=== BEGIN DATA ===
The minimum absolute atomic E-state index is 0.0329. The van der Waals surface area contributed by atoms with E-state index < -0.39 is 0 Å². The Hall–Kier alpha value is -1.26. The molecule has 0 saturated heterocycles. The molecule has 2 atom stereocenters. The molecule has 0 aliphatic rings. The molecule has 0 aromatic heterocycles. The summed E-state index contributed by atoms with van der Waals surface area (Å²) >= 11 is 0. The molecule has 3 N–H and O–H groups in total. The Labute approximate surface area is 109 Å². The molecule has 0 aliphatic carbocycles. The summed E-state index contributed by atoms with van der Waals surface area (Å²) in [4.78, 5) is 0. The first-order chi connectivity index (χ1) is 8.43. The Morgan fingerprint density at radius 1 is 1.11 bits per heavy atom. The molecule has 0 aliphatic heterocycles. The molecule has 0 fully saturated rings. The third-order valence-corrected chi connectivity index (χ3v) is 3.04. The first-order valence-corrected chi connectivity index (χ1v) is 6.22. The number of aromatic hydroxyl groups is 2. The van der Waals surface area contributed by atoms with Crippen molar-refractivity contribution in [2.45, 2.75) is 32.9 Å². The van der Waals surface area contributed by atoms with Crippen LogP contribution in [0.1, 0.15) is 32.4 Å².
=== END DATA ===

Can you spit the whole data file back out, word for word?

The minimum absolute atomic E-state index is 0.0329. The van der Waals surface area contributed by atoms with E-state index < -0.39 is 0 Å². The Hall–Kier alpha value is -1.26. The molecule has 0 saturated heterocycles. The molecule has 2 atom stereocenters. The molecule has 0 aliphatic rings. The molecule has 0 aromatic heterocycles. The summed E-state index contributed by atoms with van der Waals surface area (Å²) >= 11 is 0. The molecule has 3 N–H and O–H groups in total. The Labute approximate surface area is 109 Å². The molecule has 0 aliphatic carbocycles. The summed E-state index contributed by atoms with van der Waals surface area (Å²) in [4.78, 5) is 0. The first-order chi connectivity index (χ1) is 8.43. The Morgan fingerprint density at radius 1 is 1.11 bits per heavy atom. The molecule has 0 aliphatic heterocycles. The molecule has 0 fully saturated rings. The third-order valence-corrected chi connectivity index (χ3v) is 3.04. The first-order valence-corrected chi connectivity index (χ1v) is 6.22. The number of aromatic hydroxyl groups is 2. The van der Waals surface area contributed by atoms with Crippen molar-refractivity contribution in [2.45, 2.75) is 32.9 Å². The van der Waals surface area contributed by atoms with Crippen LogP contribution in [0.1, 0.15) is 32.4 Å².